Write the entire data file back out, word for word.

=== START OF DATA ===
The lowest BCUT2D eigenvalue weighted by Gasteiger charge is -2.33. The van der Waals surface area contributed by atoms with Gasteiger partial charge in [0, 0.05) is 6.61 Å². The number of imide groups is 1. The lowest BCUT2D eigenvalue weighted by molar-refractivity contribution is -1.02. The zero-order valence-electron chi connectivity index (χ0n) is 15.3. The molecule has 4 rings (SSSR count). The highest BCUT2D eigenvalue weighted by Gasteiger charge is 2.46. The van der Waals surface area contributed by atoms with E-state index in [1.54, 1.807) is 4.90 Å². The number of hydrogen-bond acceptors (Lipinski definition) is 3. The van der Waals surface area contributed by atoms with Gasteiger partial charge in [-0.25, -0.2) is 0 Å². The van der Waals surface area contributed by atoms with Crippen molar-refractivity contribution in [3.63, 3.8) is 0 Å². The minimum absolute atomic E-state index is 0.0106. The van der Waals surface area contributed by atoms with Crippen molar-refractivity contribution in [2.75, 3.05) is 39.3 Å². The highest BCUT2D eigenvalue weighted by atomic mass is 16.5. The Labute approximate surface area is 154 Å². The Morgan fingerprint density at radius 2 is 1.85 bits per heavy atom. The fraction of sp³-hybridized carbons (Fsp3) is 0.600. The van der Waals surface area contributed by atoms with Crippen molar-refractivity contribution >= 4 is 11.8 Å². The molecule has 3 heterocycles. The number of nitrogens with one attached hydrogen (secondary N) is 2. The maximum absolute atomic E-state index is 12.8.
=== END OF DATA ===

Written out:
The lowest BCUT2D eigenvalue weighted by Gasteiger charge is -2.33. The van der Waals surface area contributed by atoms with Gasteiger partial charge in [0, 0.05) is 6.61 Å². The number of imide groups is 1. The lowest BCUT2D eigenvalue weighted by molar-refractivity contribution is -1.02. The zero-order valence-electron chi connectivity index (χ0n) is 15.3. The molecule has 4 rings (SSSR count). The highest BCUT2D eigenvalue weighted by Gasteiger charge is 2.46. The van der Waals surface area contributed by atoms with E-state index in [1.54, 1.807) is 4.90 Å². The number of hydrogen-bond acceptors (Lipinski definition) is 3. The van der Waals surface area contributed by atoms with Gasteiger partial charge in [-0.25, -0.2) is 0 Å². The van der Waals surface area contributed by atoms with Crippen molar-refractivity contribution in [3.63, 3.8) is 0 Å². The minimum absolute atomic E-state index is 0.0106. The van der Waals surface area contributed by atoms with Crippen molar-refractivity contribution in [2.75, 3.05) is 39.3 Å². The highest BCUT2D eigenvalue weighted by atomic mass is 16.5. The Labute approximate surface area is 154 Å². The Morgan fingerprint density at radius 2 is 1.85 bits per heavy atom. The fraction of sp³-hybridized carbons (Fsp3) is 0.600. The van der Waals surface area contributed by atoms with Crippen molar-refractivity contribution >= 4 is 11.8 Å². The molecule has 3 heterocycles. The number of nitrogens with one attached hydrogen (secondary N) is 2. The maximum absolute atomic E-state index is 12.8.